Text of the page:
Cross-posting my response to David Wiley’s recent struggles with math on iterating toward openness:
I appreciate you ringing the alarm bells for us, but the math you’ve applied to the Tech article numbers is way off, and I’d hate for the OER community to walk away with the wrong impression. MIT has over time assumed a greater and greater percentage of the cost of OCW, so while historically the grant support is 72% (which includes a major corporate gift as well), it currently covers just south of 40% of our expenses.
We have reserves to cover this part of our budget for FY10-12 as well. And while we have been ramping up our visitor donation campaigns (2 per year + an end of year ask) and visitor donations will be an important part of our sustainability (as they are with other big OER such as Wikipedia), we are certainly not banking on that as the only revenue. If you want to read a better account of MIT OpenCourseWare’s sustainability picture, I suggest http://web.mit.edu/fnl/volume/221/d%27oliveira_lerman.html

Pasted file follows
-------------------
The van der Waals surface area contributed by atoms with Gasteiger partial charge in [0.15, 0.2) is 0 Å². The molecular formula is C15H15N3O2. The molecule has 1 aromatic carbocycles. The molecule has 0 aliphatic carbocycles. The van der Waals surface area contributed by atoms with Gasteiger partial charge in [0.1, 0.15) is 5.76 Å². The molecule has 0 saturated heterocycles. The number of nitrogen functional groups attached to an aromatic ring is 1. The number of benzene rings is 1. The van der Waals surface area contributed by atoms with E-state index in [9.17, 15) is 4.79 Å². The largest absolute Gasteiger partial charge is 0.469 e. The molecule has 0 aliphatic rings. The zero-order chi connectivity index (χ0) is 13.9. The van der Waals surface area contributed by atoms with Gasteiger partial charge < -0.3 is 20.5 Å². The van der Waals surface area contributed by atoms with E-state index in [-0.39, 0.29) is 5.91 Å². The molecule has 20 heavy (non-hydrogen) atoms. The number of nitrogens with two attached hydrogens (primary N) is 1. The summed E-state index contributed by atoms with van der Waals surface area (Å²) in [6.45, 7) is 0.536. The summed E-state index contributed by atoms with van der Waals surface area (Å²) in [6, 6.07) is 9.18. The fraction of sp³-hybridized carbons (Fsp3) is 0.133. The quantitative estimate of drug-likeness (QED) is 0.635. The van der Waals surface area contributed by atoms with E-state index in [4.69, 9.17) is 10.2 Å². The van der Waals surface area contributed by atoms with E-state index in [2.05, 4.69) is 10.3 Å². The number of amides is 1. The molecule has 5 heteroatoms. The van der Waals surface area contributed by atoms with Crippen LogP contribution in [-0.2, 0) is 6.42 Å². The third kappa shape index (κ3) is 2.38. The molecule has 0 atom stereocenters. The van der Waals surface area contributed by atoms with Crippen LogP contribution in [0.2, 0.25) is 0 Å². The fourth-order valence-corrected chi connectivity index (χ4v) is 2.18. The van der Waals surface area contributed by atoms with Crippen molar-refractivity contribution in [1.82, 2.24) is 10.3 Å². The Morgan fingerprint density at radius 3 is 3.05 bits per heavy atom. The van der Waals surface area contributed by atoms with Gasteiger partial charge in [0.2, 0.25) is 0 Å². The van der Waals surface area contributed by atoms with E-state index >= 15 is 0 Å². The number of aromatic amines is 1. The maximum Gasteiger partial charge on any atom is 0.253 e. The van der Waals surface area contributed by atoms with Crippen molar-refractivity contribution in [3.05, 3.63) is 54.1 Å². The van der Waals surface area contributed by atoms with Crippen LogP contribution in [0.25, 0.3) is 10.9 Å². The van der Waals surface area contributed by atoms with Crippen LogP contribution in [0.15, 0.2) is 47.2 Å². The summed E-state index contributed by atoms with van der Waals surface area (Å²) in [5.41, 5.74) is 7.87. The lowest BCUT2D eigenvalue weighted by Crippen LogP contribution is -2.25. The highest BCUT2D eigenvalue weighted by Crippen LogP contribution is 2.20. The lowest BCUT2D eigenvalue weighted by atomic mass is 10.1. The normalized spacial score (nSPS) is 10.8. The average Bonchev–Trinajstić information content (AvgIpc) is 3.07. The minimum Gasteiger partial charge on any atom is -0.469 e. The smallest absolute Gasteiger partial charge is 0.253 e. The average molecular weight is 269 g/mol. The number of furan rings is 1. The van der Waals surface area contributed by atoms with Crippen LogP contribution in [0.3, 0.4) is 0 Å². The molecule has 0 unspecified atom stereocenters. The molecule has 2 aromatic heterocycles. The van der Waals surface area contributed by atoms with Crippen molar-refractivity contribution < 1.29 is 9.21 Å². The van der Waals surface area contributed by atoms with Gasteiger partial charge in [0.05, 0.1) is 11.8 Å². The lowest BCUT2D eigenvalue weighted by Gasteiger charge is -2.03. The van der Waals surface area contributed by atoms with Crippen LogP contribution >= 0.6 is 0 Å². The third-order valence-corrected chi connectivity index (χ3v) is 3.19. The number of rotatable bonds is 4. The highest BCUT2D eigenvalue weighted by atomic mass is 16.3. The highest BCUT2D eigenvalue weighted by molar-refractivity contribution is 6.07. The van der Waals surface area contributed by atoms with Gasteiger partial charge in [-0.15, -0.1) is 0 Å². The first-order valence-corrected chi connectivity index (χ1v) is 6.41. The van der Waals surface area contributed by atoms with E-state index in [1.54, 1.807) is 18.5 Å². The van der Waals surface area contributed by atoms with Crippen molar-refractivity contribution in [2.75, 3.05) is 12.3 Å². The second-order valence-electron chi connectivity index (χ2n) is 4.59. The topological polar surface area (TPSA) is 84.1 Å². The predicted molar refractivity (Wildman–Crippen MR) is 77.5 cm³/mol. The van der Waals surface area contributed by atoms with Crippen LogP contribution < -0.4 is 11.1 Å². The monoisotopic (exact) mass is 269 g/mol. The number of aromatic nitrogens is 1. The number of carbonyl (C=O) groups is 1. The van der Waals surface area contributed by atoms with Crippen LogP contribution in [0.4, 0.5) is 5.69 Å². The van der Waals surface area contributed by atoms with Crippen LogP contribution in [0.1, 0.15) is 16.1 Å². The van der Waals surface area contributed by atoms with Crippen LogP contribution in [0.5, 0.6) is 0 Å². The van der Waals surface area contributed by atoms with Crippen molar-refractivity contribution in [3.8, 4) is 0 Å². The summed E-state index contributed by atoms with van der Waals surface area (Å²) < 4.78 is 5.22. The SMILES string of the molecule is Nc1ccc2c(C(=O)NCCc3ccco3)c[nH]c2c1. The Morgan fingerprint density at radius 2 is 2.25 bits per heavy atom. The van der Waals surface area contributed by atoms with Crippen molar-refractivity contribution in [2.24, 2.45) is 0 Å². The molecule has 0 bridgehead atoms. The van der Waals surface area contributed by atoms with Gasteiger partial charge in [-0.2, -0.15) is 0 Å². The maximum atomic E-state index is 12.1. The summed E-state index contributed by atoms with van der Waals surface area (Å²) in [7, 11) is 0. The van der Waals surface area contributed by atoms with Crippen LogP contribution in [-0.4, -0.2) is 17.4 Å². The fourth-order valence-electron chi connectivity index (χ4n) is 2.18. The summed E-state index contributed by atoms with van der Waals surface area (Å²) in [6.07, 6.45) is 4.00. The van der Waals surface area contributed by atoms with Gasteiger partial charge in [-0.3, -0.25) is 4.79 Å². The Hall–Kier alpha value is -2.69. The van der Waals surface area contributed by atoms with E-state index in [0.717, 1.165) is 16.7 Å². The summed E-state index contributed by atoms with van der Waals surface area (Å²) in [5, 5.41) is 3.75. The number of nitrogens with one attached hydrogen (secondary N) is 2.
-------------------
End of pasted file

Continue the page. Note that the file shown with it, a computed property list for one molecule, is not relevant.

All of which is not to say the MIT OpenCourseWare doesn’t have it’s sustainability challenges. Clearly we do. But they are not nealy as dire as David’s post would make them out to be, and they are not a surprise. We’ve been working with the MIT community for several years to identify the funding approach that is most consistent with the mission and spirit of OCW and the culture of MIT.
I believe it’s time well invested to have a careful community discussion on this issue and am fortunate to see the support for the program at all levels of the community on a daily basis. It gives me great confidence that we’ll find the right combination soon, and I think it already says a lot that about MIT that in the face of the current economic climate, the Insitute has maintained its commitmment to OCW.